In Understanding Media:  The Extensions of Man, McLuhan probes how new media changes society.  Social media such as Facebook and Twitter impact both our social lives and our work lives.  This panel presentation will discuss social media’s impact in the workplace by sharing insights from a multi-year case study conducted at USAA.  USAA implemented an internal social networking site, which it calls its internal Facebook, to help new employees connect with the organization.  The social networking site allows new hires to blend their personal and work lives.  New hires can use the social networking site to engage in activities during the work day.  Activities include playing, (e.g., scheduling table tennis matches), socializing, learning new things, and supporting one another (e.g., encouraging, consoling and cheering). Boundary theory suggests that this blending of one’s work and social life can create role conflict (Sundaramurthy & Kreiner, 2008).  For example, a mother responding to work texts while she is coaching her child’s soccer practice.   Contrary to boundary theory, this research shows that blending work life and social life can have positive impacts.  Most of this study’s new hires were engaged in tedious, technical jobs developing computer applications.  The social networking system offered respite.  Using the broaden and build theory of positive emotions (Fredrickson, 2004) as a framework, this research shows that workplace social media use can create positive emotions which then generate personal resources.  Resources are physical, social, intellectual and psychological. Furthermore, this research illustrates McLuhan’s proposition that the same media may transform different societies in different ways.  In this study, the social networking system affected middle managers and executives in different ways.  While the social media site left the new hires feeling good, middle managers felt isolated and marginalized, since the social networking system afforded new hires opportunities unavailable to middle managers.  Executive were circumspect.  They recognized the system’s socialization benefit and positive impact on turnover, but they wanted the new hires to use the social media system for more work-related activities. These findings offer practical implications for organizations wanting to implement social media in the workplace and theoretical implications.  Most psychological and information systems research focuses on negative emotions and our work bring insight into playfulness in the workplace.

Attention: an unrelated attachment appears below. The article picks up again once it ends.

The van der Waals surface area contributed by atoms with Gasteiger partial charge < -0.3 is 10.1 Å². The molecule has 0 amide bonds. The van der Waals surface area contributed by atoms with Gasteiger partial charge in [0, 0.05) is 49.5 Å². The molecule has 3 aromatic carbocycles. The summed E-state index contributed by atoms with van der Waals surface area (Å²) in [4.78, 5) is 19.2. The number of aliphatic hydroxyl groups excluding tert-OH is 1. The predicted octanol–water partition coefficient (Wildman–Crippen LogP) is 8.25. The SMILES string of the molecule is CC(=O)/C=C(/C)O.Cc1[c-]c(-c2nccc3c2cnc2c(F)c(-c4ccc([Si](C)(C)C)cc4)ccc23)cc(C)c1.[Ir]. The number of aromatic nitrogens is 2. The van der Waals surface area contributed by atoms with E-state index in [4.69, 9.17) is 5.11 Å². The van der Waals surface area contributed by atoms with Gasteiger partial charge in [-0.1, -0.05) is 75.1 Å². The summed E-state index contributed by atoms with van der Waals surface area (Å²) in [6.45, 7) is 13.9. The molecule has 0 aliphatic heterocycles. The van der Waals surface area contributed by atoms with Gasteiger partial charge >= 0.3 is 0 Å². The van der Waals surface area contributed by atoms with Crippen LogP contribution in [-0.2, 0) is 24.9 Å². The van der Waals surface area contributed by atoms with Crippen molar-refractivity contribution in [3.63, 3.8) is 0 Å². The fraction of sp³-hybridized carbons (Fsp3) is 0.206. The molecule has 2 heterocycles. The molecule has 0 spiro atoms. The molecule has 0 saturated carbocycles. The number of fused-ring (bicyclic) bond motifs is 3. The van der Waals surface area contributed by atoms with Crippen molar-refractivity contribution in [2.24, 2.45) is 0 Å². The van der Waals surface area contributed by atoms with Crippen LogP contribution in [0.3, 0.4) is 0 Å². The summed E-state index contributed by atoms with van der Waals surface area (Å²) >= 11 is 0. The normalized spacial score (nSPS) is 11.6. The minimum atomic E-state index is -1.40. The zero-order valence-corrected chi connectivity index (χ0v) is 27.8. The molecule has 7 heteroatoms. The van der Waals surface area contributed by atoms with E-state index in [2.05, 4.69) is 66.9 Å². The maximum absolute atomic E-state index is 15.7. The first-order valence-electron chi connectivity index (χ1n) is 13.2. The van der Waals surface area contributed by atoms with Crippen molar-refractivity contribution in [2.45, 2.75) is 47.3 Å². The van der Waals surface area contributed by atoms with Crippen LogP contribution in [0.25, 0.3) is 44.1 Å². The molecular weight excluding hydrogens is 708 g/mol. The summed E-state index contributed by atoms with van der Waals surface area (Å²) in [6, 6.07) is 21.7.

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    Is Paul the eternal enemy of women?
    (2014-11-13) Still, Todd D.